For the person of simple religious faith the sense of being irrational in the light of modern science can be a difficulty if not an embarrassment. Such people often find
themselves believing in a science based on the seen and the knowable, yet having faith in the unseen and the unknowable. Inevitably they feel themselves caught in a
contradiction. The scientism of the modern era claims a rational view of reality. Up against this rationality it places what it takes to be the often incongruous demands of religious faith. However, it is a gross error to suggest that rationality and faithbased perspectives are irreconcilable. Faith, fully understood, is conformity to Truth.
Rational thought is a mode of perception of truth and as such faith is rational, or more to the point, rationality is an aspect of faith. This without denying an element of
mystery in faith; for mystery, properly understood, is a sine qua non of Reality, which is to say, it is a logical imperative. By contrast, the modern scientific claim to
objectivity can be shown to be intrinsically unsound and anti rational. Here it suffices to show that it involves a contradiction of first principles.
This essay presents a comparison of the religious and the modern understandings of the nature of Reality. The aim is to show that it is only from the metaphysical
perspective the intellectual understanding of the religious viewpoint that Reality can be understood in a manner that is logically sound. According to this position faith is fundamental to an understanding of the nature of Reality. However the necessity of faith provides no excuse for being anti-rational. On the one hand, as St. Anselm famously put it, one is obliged to believe in order to be able to understand (credo ut intelligam); on the other hand, to say human is to say intelligence and thus the right to use this intelligence. In fact, our right to intelligence is nothing less than an obligation to apply it to its full extent and thus to its limit. That which is limited implies that which limits and, ipso facto, that which is “beyond”. Yet the limit of intelligence does not imply a failing in its power but in fact the very opposite, for this limitation,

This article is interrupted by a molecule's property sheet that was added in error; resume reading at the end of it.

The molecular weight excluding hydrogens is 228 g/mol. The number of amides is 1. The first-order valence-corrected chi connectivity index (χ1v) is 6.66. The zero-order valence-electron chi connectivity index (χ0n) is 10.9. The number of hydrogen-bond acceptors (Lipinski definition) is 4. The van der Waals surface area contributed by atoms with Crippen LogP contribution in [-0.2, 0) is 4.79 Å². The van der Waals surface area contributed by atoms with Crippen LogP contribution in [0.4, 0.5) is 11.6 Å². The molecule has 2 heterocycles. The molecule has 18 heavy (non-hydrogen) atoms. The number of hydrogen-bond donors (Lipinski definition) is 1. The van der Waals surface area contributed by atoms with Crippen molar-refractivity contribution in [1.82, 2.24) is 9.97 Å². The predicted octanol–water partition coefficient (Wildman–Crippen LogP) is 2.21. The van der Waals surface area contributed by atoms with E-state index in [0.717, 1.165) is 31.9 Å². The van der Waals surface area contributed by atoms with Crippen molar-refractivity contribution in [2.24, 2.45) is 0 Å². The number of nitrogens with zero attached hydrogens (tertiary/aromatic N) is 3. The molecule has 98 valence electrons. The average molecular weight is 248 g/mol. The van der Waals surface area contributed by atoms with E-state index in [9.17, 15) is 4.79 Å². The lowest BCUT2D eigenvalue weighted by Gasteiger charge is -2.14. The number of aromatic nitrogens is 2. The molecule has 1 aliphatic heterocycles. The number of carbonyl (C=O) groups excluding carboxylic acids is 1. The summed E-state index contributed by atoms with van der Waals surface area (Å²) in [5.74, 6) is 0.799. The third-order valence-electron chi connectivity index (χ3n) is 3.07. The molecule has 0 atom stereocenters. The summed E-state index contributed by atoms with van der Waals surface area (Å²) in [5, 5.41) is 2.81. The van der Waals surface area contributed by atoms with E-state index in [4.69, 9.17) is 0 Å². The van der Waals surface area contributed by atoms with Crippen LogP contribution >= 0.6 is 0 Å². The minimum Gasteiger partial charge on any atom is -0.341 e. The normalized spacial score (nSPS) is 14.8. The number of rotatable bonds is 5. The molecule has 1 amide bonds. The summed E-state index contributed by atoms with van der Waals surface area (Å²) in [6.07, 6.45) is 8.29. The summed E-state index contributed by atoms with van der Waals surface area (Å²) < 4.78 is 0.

as such, supplies our intelligence with its highest function: the intimation of that which is greater than ourselves.1In this way the limit of indefinite space implies the Infinite.
Credo ut intelligam. Yet, from a certain perspective, it is equally true to say that “with understanding one is obliged to believe”. In the words of Ananda Coomaraswamy, “One must believe in order to understand, and understand in order to believe. These are not successive, however, but simultaneous acts of the mind.”2 A. Coomaraswamy, Selected Papers Vol.2: Metaphysics, ed. R. Lipsey, Princeton: Princeton University Press, 1977, p.8. But this does not mean that subjective intellection can act on its own behalf without the objectifying light of the divine Intellect that manifests Itself through Revelation. As Frithjof Schuon remarks, “One can neither conceive of a Saint Augustine without the Gospels, nor a Shankaracharya without the Veda.”3F. Schuon, Stations of Wisdom, Indiana: World Wisdom Books, 1995, p.44.
Faith is both rational and suprarational; this latter and infinitely higher aspect of faith in no way implies a denial of the former. In the first case, the necessity of faith,
arising from the logical place of mystery in the structure of Reality, means that faith is fundamentally rational, at least if we are to use this term in the sense of being logical, practical and commonsensical. In the second case, the fulfillment of faith involves an understanding of a level of Reality beyond that accessible to rational thought. It is in this second sense that we might say that faith is nonrational, but this is simply to say that it is not commensurate with rational thought by virtue of transcending it.